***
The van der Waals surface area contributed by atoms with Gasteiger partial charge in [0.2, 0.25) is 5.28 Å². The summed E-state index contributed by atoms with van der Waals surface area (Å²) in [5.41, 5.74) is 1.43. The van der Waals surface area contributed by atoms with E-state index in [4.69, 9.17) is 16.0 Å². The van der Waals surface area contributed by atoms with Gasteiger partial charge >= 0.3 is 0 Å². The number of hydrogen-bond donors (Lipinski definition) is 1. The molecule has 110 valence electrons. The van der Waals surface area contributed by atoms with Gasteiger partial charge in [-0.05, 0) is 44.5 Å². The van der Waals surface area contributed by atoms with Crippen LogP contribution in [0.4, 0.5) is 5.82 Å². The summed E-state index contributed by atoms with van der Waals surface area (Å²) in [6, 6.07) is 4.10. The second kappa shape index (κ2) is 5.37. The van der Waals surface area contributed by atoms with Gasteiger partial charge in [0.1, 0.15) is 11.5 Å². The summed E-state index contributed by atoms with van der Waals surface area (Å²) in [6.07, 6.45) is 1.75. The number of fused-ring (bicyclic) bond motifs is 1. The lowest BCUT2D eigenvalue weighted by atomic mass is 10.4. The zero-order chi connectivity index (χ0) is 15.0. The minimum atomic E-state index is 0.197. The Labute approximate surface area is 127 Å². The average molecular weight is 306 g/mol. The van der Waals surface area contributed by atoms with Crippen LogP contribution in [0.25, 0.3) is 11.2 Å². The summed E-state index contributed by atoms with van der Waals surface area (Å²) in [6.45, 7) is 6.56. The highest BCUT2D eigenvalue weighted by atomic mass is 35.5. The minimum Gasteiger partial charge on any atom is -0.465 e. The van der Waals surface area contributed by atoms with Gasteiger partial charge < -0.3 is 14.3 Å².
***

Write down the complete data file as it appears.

The van der Waals surface area contributed by atoms with Gasteiger partial charge in [0.2, 0.25) is 5.28 Å². The summed E-state index contributed by atoms with van der Waals surface area (Å²) in [5.41, 5.74) is 1.43. The van der Waals surface area contributed by atoms with E-state index in [4.69, 9.17) is 16.0 Å². The van der Waals surface area contributed by atoms with Gasteiger partial charge >= 0.3 is 0 Å². The number of hydrogen-bond donors (Lipinski definition) is 1. The molecule has 110 valence electrons. The van der Waals surface area contributed by atoms with Gasteiger partial charge in [-0.05, 0) is 44.5 Å². The van der Waals surface area contributed by atoms with Crippen LogP contribution in [0.4, 0.5) is 5.82 Å². The summed E-state index contributed by atoms with van der Waals surface area (Å²) in [6, 6.07) is 4.10. The second kappa shape index (κ2) is 5.37. The van der Waals surface area contributed by atoms with Gasteiger partial charge in [0.1, 0.15) is 11.5 Å². The summed E-state index contributed by atoms with van der Waals surface area (Å²) in [6.07, 6.45) is 1.75. The number of fused-ring (bicyclic) bond motifs is 1. The lowest BCUT2D eigenvalue weighted by atomic mass is 10.4. The zero-order chi connectivity index (χ0) is 15.0. The minimum atomic E-state index is 0.197. The Labute approximate surface area is 127 Å². The average molecular weight is 306 g/mol. The van der Waals surface area contributed by atoms with Crippen LogP contribution in [0.25, 0.3) is 11.2 Å². The summed E-state index contributed by atoms with van der Waals surface area (Å²) in [6.45, 7) is 6.56. The highest BCUT2D eigenvalue weighted by atomic mass is 35.5. The minimum Gasteiger partial charge on any atom is -0.465 e. The van der Waals surface area contributed by atoms with Gasteiger partial charge < -0.3 is 14.3 Å².